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Lebanon’s Prisons Are ‘Ticking Bombs’

Lebanon’s Prisons Are ‘Ticking Bombs’

Tuesday, 30 August, 2022 - 09:15
Prisoners in Roumieh prison near Beirut. (AFP/Getty Images)

“We are dead, but we move between four walls.” With this expression, a prisoner described his condition with thousands of others that are held in Lebanese prisons.


Inmates are no longer dreaming of returning to freedom, nor living with their children and families under one roof. They are in a struggle for survival, and to avoid death in cells as a result of viruses, diseases, and even starvation.


One prisoner, who called himself Youssef Abdel Karim, told Asharq Al-Awsat: “Is it possible that 18 prisoners languish in one cell that can accommodate no more than five?”


He added: “The problem is not only with the tight rooms and the inability to sleep, but with the disgust that we are forced to accept and adapt to, from lack of hygiene, unpleasant odors from the toilets, and our deprivation of showers due to a water shortage, in addition to the rationing of food, and other problems.”


Abdel Karim, who declined to reveal his real name, is held in Tripoli and is being tried for attempted murder.


He told Asharq Al-Awsat: “What makes matters worse is the decline in family visits, due to the judges’ strike and the reluctance of public prosecutors to issue permits, in addition to the exorbitant cost of transportation… No one is showing any mercy.”


“Most of the prisoners are now sentenced to death, not as a result of court rulings, but because of viruses and the loss of medicine and food,” he remarked.


He revealed however, that some “detainees or convicts are held in 5-star prisons because they are affiliated with parties and politicians.”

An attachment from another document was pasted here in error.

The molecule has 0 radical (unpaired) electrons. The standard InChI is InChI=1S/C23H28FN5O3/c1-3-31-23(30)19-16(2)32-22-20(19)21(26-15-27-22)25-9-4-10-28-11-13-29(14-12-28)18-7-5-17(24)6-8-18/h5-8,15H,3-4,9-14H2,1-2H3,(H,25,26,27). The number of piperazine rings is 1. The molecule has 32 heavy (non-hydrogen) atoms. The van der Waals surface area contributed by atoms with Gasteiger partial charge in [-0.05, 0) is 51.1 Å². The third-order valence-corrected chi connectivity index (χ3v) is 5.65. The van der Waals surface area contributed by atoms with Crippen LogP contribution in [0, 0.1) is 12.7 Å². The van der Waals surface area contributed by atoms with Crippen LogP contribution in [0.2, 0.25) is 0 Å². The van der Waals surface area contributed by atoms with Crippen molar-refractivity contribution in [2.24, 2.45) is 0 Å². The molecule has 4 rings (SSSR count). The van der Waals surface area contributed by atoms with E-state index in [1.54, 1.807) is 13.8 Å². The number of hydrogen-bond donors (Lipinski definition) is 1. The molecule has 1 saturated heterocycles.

Abdel Karim’s account represents a small sample of the prison crisis, which has returned to the fore, especially with the increase in the number of deaths as a result of the spread of diseases and viruses and the absence of medical services, amid an indifference of international organizations and civil society bodies.


This situation portends an internal movement that would perhaps extend to the Lebanese street, making the prisons “time bombs that are ready to explode,” according to the head of the Human Rights Committee, MP Michel Moussa.


Member of the Parliamentary Administration and Justice Committee, MP Imad Al-Hout, said the prison file was “thorny and complex and requires urgent action to limit its danger and repercussions.”


He noted that parliament was “studying a bill that stipulates reducing the prison year, allowing the release of a large number of prisoners, given the paralysis affecting the work of the judiciary and the absence of health care.”


A security source revealed that there were 25 official prisons in Lebanon, holding about 8,000 inmates. The largest is Roumieh Central Prison, which includes 3,700 convicts and detainees, while its capacity does not exceed 1,500.


The source added that the convicts serving sentences in all prisons ranged between 13 and 15 percent, while the remaining percentage (about 85 percent) is for detainees whose trial has not been completed.


Meanwhile, Minister of Interior and Municipalities in the caretaker government, Bassam al-Mawlawi, pledged to “seek to find clear solutions” to the prison crisis.


In a speech delivered on General Security Day, he said the issue “has two sides. The first relates to the weak capabilities, and the other and most important aspect is prison overcrowding and consequently lack of discipline.”


“Be patient,” he pleaded to prisoners.


The minister rejected criticism of the General Security, saying: “We will not accept an attack on public security, because it is a national institution… and its goal is to preserve institutions and build the state.”


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